Sesshū Tōyō 

    Sesshū Tōyō, a renowned Zen priest-artist of the late 15th century, showcased his mastery of brushwork and ink manipulation in his two ink wash paintings. In Autumn Landscape (8.3.5), Sesshū skillfully controlled his brushstrokes to create a variety of lines. He used thick, jagged lines to outline the rocks and rooftops in the foreground and shorter, softer strokes to depict the vegetation in the midground, under the recessed mountains. By employing black concentrated ink, Sesshū highlighted the rock formations and mountains and filled their shapes with broader brushstrokes of greys. In the distance, the faint outline of mountains can be seen beyond the trees, represented by sheer diluted ink arcs in the far horizon.

    Haboku Landscape (8.3.6), his precise outlines have given way to a more expressive painting style. Although "Haboku" translates to "splashed ink," the artist does not simply throw ink onto the surface. Instead, brushes with varying ink washes are used to replace distinct outlines and create abstract shapes. The surface of Haboku Landscape displays spontaneous impressions of mountains, rock outcroppings, vegetation, and rivers, blurring the line between reality and dreams. Sesshū anchored these suggestions with delineations of rooftops and a pole peeking out behind fences, and towards the bottom right, we can see two people floating on a boat. These concrete representations complement the more abstract shapes and allow viewers to connect with the painting through recognizable objects. The wide range of brushstrokes and Sesshū's mastery of ink in these two contrasting paintings exemplify him as the foremost artist of the Muromachi period.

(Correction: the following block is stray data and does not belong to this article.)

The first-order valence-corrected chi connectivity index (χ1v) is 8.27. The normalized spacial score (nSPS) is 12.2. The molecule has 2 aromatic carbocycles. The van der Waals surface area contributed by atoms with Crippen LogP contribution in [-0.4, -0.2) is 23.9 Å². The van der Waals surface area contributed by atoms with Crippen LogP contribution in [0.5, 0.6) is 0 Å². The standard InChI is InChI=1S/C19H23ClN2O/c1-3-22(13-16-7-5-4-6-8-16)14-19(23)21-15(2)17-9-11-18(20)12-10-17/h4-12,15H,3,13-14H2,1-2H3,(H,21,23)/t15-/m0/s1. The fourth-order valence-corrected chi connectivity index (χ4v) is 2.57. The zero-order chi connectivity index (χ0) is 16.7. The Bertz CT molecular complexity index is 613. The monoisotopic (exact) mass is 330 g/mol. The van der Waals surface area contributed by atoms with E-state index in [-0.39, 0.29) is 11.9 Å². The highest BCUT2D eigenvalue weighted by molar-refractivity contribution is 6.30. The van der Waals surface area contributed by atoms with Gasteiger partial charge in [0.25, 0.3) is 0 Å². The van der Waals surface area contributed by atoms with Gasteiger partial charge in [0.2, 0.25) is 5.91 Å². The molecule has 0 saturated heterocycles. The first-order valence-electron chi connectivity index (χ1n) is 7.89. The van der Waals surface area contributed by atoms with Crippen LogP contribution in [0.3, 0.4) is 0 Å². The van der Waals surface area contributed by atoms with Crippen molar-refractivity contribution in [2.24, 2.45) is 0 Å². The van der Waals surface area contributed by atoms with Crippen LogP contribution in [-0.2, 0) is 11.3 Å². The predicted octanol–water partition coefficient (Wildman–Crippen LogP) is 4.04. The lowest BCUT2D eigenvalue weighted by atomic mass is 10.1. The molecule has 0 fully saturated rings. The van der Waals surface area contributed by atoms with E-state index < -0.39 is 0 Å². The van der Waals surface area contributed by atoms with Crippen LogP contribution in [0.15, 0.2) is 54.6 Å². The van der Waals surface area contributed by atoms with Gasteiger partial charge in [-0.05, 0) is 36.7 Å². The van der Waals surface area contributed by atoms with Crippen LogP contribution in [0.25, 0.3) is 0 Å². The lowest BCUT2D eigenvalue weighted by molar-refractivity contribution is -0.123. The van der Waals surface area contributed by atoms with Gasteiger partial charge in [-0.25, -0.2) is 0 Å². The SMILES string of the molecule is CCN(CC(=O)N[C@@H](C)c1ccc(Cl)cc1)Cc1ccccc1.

Black and white print of mountains, trees, sea and houses
    Figure \(\PageIndex{5}\): Autumn Landscape (1470s, ink on paper, 121.1 x 76.7 cm) (Public Domain)
    Very foggy scene of mountains and trees in black and ink
    Figure \(\PageIndex{6}\): Haboku Landscape (1495, ink on paper, 377.1 x 83.0 cm)  (Public Domain)

    Temple of the Golden Pavilion

    Kinkaku-ji, or the Temple of the Golden Pavilion (8.3.7), is a stunning pagoda located in Kyoto, Japan. It was built in the 14th century to enshrine sacred relics of Buddha and is considered one of the most important Zen temples in Japan. Kinkaku-ji serves as a branch temple of the influential Rinzai-sect Zen temple of Shokoku-ji and is officially known as Rokuon-ji. The temple's main structure is a three-story pavilion, which is covered in gold leaf and sits on the edge of a tranquil pond. The surrounding gardens are equally awe-inspiring, featuring meticulously manicured landscapes, winding paths, and serene streams. In recognition of its cultural and historical significance, Kinkaku-ji was designated a UNESCO World Heritage Site in 1994 and continues to attract visitors from around the world.